Friday, 24 February 2017

Blog Tour ~ The Orphan's Tale by Pam Jenoff



 Jaffareadstoo is delighted to be hosting today's stop on The Orphan's Tale Blog Tour
with a special guest post from the author, Pam Jenoff







Learning To Love The Circus 
by Pam Jenoff


True confession: I don’t like the circus. I have vague memories of going once or twice as a child. I’ve avoided taking my own children because of all of the reports of animal cruelty. I was not particularly heartbroken by the recent announcement that one of the longest running circuses in the United States, Ringling Brothers, was shutting down.

So why did I choose to write about circuses in my new book, The Orphan’s Tale? I didn’t plan on it. I was researching in the Yad Vashem virtual archives when I came upon the remarkable story of the rescuers’ circus, a German circus which had sheltered Jews from another circus family during the Second World War. I was intrigued: I have written about the war for over a decade, yet I had never heard of such a thing. Researching further, I made another amazing discovery: a history of Jewish circus dynasties, some with a dozen children and multiple traveling circuses, which had persisted for centuries and were wiped out by the war.

As I read, I found myself crafting a story of two women: Noa, a young girl fleeing with a child, who finds shelter with the circus, and Astrid, a Jewish aerialist from one of the great circus families. There were so many fascinating things to learn. First, I learned about how the circuses traveled operated. I never knew there was so much strategy to how the ring is set up and how they sequence the acts. I also had to study how they were able to persist through the war and the toll it took on them. Finally, I learned a great deal about aerial arts, an especially flying trapeze. I even had an aerialist on call to answer questions!

One question I’m often asked is whether I had to go see the circus as part of my research. I wrestled with that; as I mentioned, I don’t like the circus, but I wanted to be thorough. Ultimately, I decided not to go because the modern American circus is very different from the traditional European circus and I didn’t want to distort my research. So I relied on books, periodicals, old movies, photographs and first person narratives instead.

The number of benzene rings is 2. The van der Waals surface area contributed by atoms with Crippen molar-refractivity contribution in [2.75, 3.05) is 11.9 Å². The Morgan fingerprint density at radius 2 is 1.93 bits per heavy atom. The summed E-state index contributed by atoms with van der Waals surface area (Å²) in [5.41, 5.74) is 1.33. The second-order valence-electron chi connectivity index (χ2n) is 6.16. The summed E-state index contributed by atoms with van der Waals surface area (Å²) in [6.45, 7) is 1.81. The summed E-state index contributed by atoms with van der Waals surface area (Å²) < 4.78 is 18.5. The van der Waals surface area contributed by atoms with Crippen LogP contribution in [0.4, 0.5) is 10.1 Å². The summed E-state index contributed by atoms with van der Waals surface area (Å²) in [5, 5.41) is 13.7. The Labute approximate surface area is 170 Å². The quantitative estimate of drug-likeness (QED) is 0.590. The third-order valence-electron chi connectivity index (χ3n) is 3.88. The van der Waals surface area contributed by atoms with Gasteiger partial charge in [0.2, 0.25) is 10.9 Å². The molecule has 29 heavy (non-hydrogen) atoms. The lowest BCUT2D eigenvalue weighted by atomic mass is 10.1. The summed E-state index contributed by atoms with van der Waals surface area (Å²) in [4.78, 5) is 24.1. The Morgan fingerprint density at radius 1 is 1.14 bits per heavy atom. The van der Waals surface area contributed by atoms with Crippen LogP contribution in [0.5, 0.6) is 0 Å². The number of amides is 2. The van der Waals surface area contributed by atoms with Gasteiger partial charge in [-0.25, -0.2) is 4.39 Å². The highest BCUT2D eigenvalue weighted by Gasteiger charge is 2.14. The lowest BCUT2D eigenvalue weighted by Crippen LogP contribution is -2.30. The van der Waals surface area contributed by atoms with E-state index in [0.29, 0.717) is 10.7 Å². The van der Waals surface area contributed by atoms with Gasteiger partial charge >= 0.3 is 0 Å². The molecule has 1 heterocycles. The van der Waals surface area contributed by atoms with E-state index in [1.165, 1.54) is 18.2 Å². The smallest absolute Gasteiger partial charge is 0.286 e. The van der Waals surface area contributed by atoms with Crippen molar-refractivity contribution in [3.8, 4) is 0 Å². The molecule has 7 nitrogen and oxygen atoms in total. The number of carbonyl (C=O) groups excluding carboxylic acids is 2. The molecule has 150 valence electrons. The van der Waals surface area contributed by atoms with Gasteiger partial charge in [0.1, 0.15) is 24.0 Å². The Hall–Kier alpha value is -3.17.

After spending more than a year with the circus, I can still honestly say I don’t love it. But what I learned is that these were not circus stories. These were human stories, of families and fortunes, of lives lost and saved. The circus of life, a topsy-turvy series of tumbles and lifts that leave us all breathless, of failure and redemption and ultimately of heroism and hope. And who doesn’t love all that in a book?


About the book

Cast out by her family in Nazi-occupied Holland, seventeen-year-old Noa saves a baby from a train bound for the concentration camps, fleeing with him in the snowy night into the woods surrounding the tracks. She stumbles upon a German circus, led by the famous Herr Neuhoff, where each performer has their own history and secrets. They agree to take in Noa and the baby, on one condition – she must earn her keep, and the circus is short of an aerialist. Noa will be trained by the star trapeze artist, Astrid, but first they must learn to trust one another: as they soar high above the crowds, there are more than just their own lives at stake. And as it becomes clear that even the circus cannot hide from the war forever, loyalty may prove the most dangerous trait of all.
The Nightingale meets Water For Elephants in this powerful story of friendship, love and sacrifice loosely based on several true stories from World War II, uncovered by Jenoff in her research.





Pam Jenoff is the internationally bestselling author of several novels, including The Kommandant’s Girl, which was a finalist for both the Quill awards and the American Library Association’s Sophie Brody Medal.  Pam draws inspiration for her books from her service as a diplomat for the State Department in Europe working on Holocaust issues, and her experiences as the politically-appointed Special Assistant to the Secretary of the Army at the Pentagon.  She also practiced law at a large firm and in-house, and is on the faculty of Rutgers School of Law.  Pam received her bachelor’s degree in international affairs from The George Washington University, her master’s degree in history from Cambridge University, and her juris doctor degree from the University of Pennsylvania.  She lives outside Philadelphia with her husband and three children.




Find out more about Pam on her website by clicking here 

Facebook  or follow her on Twitter @PamJenoff.



Huge thanks to the author for such a fascinating guest post and also to Imogen

 at Midas PR for her invitation to be part of this blog tour.


Blog Tour runs 20th - 27th February 2017




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